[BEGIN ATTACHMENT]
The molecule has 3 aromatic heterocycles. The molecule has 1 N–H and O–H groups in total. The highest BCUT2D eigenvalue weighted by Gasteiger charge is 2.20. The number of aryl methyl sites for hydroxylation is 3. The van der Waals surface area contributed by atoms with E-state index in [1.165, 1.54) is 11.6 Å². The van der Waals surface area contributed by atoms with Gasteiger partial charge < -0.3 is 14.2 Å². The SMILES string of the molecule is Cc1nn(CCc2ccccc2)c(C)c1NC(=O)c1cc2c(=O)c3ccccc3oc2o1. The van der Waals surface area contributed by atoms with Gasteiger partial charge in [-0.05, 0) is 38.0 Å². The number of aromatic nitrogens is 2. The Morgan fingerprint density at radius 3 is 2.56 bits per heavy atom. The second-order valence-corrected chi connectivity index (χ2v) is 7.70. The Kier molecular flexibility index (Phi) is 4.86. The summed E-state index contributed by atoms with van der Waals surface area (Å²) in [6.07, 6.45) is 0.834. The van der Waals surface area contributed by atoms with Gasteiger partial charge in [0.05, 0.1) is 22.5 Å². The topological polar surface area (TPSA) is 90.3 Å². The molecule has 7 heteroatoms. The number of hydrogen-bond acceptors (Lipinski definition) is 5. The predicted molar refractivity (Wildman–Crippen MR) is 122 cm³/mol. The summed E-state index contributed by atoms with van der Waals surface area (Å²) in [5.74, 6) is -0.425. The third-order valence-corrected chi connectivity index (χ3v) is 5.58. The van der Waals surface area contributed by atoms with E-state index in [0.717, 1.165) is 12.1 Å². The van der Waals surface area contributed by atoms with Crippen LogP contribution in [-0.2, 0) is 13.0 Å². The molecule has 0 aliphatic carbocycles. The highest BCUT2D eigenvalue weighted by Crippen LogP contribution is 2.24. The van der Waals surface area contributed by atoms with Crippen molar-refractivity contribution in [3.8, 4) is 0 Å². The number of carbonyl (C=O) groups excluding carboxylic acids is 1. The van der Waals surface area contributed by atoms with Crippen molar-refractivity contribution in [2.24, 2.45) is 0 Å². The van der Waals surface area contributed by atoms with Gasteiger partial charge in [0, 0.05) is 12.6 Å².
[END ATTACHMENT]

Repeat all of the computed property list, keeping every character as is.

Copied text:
The molecule has 3 aromatic heterocycles. The molecule has 1 N–H and O–H groups in total. The highest BCUT2D eigenvalue weighted by Gasteiger charge is 2.20. The number of aryl methyl sites for hydroxylation is 3. The van der Waals surface area contributed by atoms with E-state index in [1.165, 1.54) is 11.6 Å². The van der Waals surface area contributed by atoms with Gasteiger partial charge < -0.3 is 14.2 Å². The SMILES string of the molecule is Cc1nn(CCc2ccccc2)c(C)c1NC(=O)c1cc2c(=O)c3ccccc3oc2o1. The van der Waals surface area contributed by atoms with Gasteiger partial charge in [-0.05, 0) is 38.0 Å². The number of aromatic nitrogens is 2. The Morgan fingerprint density at radius 3 is 2.56 bits per heavy atom. The second-order valence-corrected chi connectivity index (χ2v) is 7.70. The Kier molecular flexibility index (Phi) is 4.86. The summed E-state index contributed by atoms with van der Waals surface area (Å²) in [6.07, 6.45) is 0.834. The van der Waals surface area contributed by atoms with Gasteiger partial charge in [0.05, 0.1) is 22.5 Å². The topological polar surface area (TPSA) is 90.3 Å². The molecule has 7 heteroatoms. The number of hydrogen-bond acceptors (Lipinski definition) is 5. The predicted molar refractivity (Wildman–Crippen MR) is 122 cm³/mol. The summed E-state index contributed by atoms with van der Waals surface area (Å²) in [5.74, 6) is -0.425. The third-order valence-corrected chi connectivity index (χ3v) is 5.58. The van der Waals surface area contributed by atoms with E-state index in [0.717, 1.165) is 12.1 Å². The van der Waals surface area contributed by atoms with Crippen LogP contribution in [-0.2, 0) is 13.0 Å². The molecule has 0 aliphatic carbocycles. The highest BCUT2D eigenvalue weighted by Crippen LogP contribution is 2.24. The van der Waals surface area contributed by atoms with Crippen molar-refractivity contribution in [3.8, 4) is 0 Å². The number of carbonyl (C=O) groups excluding carboxylic acids is 1. The van der Waals surface area contributed by atoms with Crippen molar-refractivity contribution in [2.24, 2.45) is 0 Å². The van der Waals surface area contributed by atoms with Gasteiger partial charge in [0, 0.05) is 12.6 Å².